Mickey Koval (real name Michael Kovalovsky) grew up in the heart of New York City, born in a walk up tenement on Third Avenue (the elevated train line was still there in 1931) between 103rd and 104th streets. This area was later to become Spanish Harlem, his parents moved around Manhattan, doing janitorial work, thereby gettting a free apartment in exchange of their daily duties, from 96th street and Park Avenue to finally settling in what was then referred to as the "Silk Stocking District" bounded by 59th street to 86th street, and between York and Fifth Avenues.
73rd street between York and 2nd avenues was a mismarsh of mixed ethnic groups as were other streets in the "Yorkville section of New York City", primarily this particular block and several others housed Czechoslavakian, Polish, Italian, Spanish and several tenements of the then referred to, Negro people. However, predominance seemed to swing to the Czechs, Slovaks, and Poles as was evidenced by the "Sokols", social clubs, that housed gyms, restaurants, bars. Big parades of the ethnic groups were held, and folks would march in the native regalia of dress.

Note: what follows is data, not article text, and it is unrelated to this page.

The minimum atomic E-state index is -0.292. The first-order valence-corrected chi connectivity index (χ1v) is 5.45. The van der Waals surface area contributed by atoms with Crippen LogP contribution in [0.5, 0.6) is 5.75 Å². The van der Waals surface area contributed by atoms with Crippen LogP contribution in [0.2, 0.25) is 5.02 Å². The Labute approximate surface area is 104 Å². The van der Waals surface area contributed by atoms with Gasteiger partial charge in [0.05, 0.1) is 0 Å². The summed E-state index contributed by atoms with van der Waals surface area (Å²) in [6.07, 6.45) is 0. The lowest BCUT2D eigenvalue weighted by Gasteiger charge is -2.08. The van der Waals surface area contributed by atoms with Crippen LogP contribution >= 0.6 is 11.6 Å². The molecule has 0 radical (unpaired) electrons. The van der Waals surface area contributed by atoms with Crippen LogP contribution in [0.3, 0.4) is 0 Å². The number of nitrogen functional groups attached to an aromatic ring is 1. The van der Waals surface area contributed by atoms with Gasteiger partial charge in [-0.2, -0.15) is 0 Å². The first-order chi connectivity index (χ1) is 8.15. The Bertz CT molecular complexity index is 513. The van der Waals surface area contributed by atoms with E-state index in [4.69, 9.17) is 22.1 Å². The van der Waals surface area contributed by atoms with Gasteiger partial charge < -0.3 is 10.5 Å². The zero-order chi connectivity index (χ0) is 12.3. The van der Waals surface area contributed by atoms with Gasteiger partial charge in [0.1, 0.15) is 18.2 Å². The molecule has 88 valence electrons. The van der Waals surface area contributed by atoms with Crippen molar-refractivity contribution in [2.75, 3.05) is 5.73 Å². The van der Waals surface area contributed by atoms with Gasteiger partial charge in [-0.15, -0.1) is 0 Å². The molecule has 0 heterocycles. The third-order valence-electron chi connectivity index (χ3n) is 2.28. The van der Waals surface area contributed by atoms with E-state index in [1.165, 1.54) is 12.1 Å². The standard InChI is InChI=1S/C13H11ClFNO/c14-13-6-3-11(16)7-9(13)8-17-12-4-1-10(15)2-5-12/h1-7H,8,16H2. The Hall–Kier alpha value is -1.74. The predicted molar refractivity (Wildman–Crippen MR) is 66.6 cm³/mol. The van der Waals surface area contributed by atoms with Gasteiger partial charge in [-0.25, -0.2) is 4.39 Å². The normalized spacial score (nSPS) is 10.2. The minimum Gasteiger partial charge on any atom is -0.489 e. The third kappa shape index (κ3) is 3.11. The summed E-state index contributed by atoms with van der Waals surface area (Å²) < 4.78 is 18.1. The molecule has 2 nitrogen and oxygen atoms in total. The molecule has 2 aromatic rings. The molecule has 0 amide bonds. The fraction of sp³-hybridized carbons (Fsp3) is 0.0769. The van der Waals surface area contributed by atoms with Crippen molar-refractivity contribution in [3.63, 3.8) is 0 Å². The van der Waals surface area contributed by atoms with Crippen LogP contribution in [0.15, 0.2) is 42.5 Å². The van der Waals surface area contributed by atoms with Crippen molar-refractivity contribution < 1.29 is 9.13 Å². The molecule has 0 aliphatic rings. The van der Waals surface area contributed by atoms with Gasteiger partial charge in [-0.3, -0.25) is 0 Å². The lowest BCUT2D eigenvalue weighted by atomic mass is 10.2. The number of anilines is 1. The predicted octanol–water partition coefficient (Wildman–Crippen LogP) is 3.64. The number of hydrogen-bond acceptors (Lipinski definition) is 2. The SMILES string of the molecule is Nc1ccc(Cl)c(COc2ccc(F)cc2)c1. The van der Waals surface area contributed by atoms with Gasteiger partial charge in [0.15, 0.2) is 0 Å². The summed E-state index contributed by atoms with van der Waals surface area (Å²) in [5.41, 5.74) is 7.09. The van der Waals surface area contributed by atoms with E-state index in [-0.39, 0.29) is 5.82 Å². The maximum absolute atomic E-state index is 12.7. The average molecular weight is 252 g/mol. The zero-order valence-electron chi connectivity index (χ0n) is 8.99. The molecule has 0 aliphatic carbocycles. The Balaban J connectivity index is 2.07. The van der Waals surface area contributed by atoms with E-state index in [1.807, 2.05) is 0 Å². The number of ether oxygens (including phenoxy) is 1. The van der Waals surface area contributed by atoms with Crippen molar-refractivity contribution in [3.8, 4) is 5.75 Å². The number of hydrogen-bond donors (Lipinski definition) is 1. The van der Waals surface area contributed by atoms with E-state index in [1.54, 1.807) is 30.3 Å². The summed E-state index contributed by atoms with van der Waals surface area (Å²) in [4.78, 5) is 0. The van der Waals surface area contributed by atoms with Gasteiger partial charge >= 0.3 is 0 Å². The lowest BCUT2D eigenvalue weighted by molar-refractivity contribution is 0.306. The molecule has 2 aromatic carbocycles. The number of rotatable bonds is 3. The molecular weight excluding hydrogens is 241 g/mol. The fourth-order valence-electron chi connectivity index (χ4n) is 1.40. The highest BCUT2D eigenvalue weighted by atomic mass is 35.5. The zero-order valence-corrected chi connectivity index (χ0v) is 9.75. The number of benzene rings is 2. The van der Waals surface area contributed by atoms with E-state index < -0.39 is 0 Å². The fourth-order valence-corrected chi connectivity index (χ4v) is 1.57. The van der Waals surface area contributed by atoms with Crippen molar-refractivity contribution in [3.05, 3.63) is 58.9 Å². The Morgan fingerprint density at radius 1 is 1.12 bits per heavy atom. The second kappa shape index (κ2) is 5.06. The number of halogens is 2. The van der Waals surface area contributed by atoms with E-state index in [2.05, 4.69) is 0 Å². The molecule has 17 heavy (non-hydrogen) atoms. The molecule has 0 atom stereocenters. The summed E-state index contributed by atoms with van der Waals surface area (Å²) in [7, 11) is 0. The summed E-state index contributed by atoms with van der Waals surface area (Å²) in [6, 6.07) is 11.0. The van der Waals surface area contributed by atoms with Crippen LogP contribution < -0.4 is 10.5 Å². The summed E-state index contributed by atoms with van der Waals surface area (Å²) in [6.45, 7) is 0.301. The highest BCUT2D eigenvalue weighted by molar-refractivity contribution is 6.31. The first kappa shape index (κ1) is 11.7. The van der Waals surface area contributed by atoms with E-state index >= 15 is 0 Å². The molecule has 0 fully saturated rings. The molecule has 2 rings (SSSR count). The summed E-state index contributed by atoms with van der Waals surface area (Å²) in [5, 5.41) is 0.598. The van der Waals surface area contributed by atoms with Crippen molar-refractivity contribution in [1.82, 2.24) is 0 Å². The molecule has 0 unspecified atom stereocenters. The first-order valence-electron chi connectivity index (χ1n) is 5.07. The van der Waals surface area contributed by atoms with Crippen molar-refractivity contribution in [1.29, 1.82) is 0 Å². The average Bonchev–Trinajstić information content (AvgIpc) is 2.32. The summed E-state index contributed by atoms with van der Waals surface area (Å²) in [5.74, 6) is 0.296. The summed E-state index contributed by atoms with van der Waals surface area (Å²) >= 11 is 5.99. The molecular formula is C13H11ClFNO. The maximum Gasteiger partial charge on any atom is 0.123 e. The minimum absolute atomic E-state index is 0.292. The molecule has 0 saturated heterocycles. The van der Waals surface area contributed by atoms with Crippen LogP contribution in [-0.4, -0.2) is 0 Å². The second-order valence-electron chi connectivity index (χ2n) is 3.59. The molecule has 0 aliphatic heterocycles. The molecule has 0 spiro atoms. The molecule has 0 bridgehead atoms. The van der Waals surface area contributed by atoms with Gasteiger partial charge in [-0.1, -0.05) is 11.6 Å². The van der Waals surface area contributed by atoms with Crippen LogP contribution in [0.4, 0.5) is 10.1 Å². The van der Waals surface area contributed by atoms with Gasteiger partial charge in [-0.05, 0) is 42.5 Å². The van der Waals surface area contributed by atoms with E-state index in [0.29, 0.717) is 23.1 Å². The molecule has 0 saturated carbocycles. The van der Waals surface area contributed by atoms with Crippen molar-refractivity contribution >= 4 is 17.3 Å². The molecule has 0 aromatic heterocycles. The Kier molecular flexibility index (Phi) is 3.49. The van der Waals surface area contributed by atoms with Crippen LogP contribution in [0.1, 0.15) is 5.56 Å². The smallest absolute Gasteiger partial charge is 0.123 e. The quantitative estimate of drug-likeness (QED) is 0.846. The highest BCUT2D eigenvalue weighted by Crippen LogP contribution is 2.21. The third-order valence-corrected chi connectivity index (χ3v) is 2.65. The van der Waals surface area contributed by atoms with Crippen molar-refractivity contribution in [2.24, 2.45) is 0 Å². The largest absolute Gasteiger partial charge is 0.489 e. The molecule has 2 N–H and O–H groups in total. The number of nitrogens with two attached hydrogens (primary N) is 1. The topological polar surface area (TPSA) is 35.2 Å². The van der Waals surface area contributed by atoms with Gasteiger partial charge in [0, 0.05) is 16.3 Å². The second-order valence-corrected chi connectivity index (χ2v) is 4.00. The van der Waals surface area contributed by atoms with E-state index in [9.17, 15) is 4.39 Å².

Mickey, as he grew up, would often run errands for the local "Bookmakers" such as getting sandwiches, coffee, papers, and even sometimes containers of beer, in return for a few pennies to spend. These pennies were often used to "gamble" with by pitching them up against the wall, and the one who's penny hugged the wall closest, would be the winner take all!
As kids growing up in that type of environment, we also would gamble with marbles, and fill soda caps with melted wax, chalk a ring on the street and use the middle fingers and thumb to flick the cap into the ring or rings as the game progressed.
Of course, there was always a deck of cards available if one wanted to play games, and I don't mean "steal the old mans bundle" or "war" it was either rummy, poker or pinochle!
Throughout his growing years, Mickey would gamble, primarily on the Horses, but later on, the casinos drew his attention more and more, and therefore this book.
Mickey Koval "is not", I repeat, is not, a professional gambler, and this book being written for those like he, who can actually "enjoy gambling" by limiting themselves to what he refers to, as a "given" and that is to accept the fact, if one gambles too long a period of time, they will eventually become a "loser!"
So, hopefully, you will read on, and glean a few ideas of your own on the "spirit of gambling."